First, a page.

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Last picture of 29g planted tank before it was taken down (86kb) 50g planted tank before it was taken down (71kb) Two giant schnauzers and two aquariums (69kb) Lotsa fish (81kb) 500 gallon 8' x 3' x3' reef aquarium (83kb)
Refugium (76kb) Refugium on left, Euro-reef CS 12-2 on right (70kb) View from left side of tank (86kb) Left side rockwork (88kb) Rightside view (84kb)
DSCN0228.jpg (104kb) DSCN0229.jpg (107kb) DSCN0230.jpg (90kb) Big Rose Bubble-Tip Anemone (107kb) View from right side of tank (101kb)
Mushroom (85kb) Toadstool (94kb) DSCN0235.jpg (96kb) CS12-2 skimmer and kalkwasser drip (68kb) 3-foot long Papua New Guinea monitor lizard (87kb)
Lewis (on the right) and I standing in front of his tank in order to show its awesome panoramic scale. (83kb) Monitor lizard looking for some food (84kb) Interesting flower (84kb)    

500 gallons in Southern California

On the weekend of September 27th and 28th, I flew down to Southern California to help my friend Sean take down his two planted aquariums, and also to visit him and his wife one last time before their move to Colorado. It was sad to take his tanks down since they were lush with plant life and big and healthy fish. At least I saw that his fish and plants were going to tanks where they would be well taken care of.

While I was there, Sean's neighbor Lewis was gracious enough to give us a tour of his 500-gallon tank. Upon seeing Lewis' tank, I was immediately impressed by the sheer size of the tank and the colors and numbers of fish in his tank. Despite the high bio-load of his tank, there was no nuisance algae to be seen. A lot of this could probably be attributed to his very large refugium and protein skimmer. I liked the darker than normal blue background of his tank (I'll have to specify that color for my next tank) and its 3' width and height. The width and height of the tank really opens up the space of the tank for the fish and the viewer. My 5' x 2' x 2' 150-gallon tank looked so cramped when I came home. I also liked the fact that Lewis didn't build a massive wall of live rock, giving room for his fish to swim and his corals to grow. Another thing that amazed me was how clean the front, back and sides were of coralline algae. Coralline was definitely growing well in the tank evidenced by the growth on the live rock and on the sump pump returns, but through Lewis' diligent maintenance the panes of the tank were free of algae.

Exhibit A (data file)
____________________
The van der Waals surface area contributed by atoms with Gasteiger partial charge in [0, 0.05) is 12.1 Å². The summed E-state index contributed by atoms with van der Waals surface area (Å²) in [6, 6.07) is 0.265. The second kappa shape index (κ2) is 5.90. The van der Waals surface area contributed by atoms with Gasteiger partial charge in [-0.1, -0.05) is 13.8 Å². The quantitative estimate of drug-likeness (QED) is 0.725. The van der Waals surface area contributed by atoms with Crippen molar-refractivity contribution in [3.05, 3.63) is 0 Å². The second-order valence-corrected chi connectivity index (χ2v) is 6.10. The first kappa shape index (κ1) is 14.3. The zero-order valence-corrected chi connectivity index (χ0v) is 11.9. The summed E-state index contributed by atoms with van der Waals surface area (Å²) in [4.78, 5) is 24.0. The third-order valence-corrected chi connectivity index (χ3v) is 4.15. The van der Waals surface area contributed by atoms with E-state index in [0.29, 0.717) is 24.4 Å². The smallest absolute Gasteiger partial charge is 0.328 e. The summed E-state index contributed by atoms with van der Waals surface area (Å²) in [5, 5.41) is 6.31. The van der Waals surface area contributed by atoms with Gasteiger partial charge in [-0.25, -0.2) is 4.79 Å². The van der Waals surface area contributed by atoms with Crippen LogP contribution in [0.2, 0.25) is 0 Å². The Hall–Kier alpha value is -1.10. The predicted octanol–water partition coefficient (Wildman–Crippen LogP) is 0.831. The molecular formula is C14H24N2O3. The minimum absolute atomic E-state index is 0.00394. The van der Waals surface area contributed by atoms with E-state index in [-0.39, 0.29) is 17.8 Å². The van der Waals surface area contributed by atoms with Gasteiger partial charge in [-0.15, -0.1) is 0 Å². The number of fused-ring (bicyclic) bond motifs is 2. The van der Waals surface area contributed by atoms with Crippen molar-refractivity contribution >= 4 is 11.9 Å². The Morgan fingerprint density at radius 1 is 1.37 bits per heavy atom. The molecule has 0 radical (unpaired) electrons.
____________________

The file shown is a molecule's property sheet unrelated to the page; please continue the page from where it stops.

It's rare that I see a tank that so well balances its technical and artistic aspects. I believe Lewis' design and setup of his tank's life support systems, and his aesthetic skill in the layout of the tank is a great inspiration for other reef aquarists.


Lewis' notes on his aquarium:

Here is some info on my system. The display aquarium is 96"x36"x36". It contains approximately 370 lbs of Tonga live rock and 300 lbs of live sand. The display is lighted by eight 96 watt compact fluorescents (four 2 in 1 daylight/blue and four actinic blue-Hamilton Technology) and four 250 watt 10,000K metal halides (Hamilton Technology). The actinics run 12 hours per day. The 2 in 1 bulbs run 9 hours per day. The metal halides run 6 hours per day. System circulation is accomplished with two Dolphin 3600 gph water pumps. There is a 10"x8" overflow box in the center of the back wall. It is divided into two prefilter compartments. Water flows from the prefilters into a 38"x32"x18" refugium. The water flows into a six inch compartment in the refugium that contains bioballs to break up bubbles. The remainder of the refugium contains a 4" live sand bed over a 1" plenum. It also contains approximately 10 lbs of live rock and several species of macroalgae. It is lighted by two 96 watt compact fluorescents (2 in 1 Hamilton Technology). It is lighted 17 hours per day on a reverse daylight cycle. From the refugium, water flows into a 33"x26"x18" secondary sump. This sump contains a shelf for chemical media (it currently contains Chemi-pure) and a Euroreef CS 12-1 skimmer. The skimmer runs on two Sedra 500gph water pumps (modified by Euroreef to be needle wheel pumps). Ozone is pumped into the body of the skimmer (using a diaphram air pump) at a rate of 150-200mg/hour. One of the water pumps draws water from the secondary sump and returns it to the left side of the display aquarium. The second pump draws water through approximately 20' of pipe to an outside shed that houses a 3/4 hp Aquanetics chiller. The water is then returned to the right side of the display aquarium. The system contains approximately 600 gallons. Water parameters are as follows: specific gravity 1.0235; temperature 74-76degrees F; pH 8.2; Ammonia 0; Nitrite 0; Nitrate 0; Phosphate < 0.05 mg/L; Alkalinity 2.8 meq/L; Calcium 450 mg/L.

A note on my monitor lizard. It is a captive bred Peach throated monitor (Varanus jobiensis).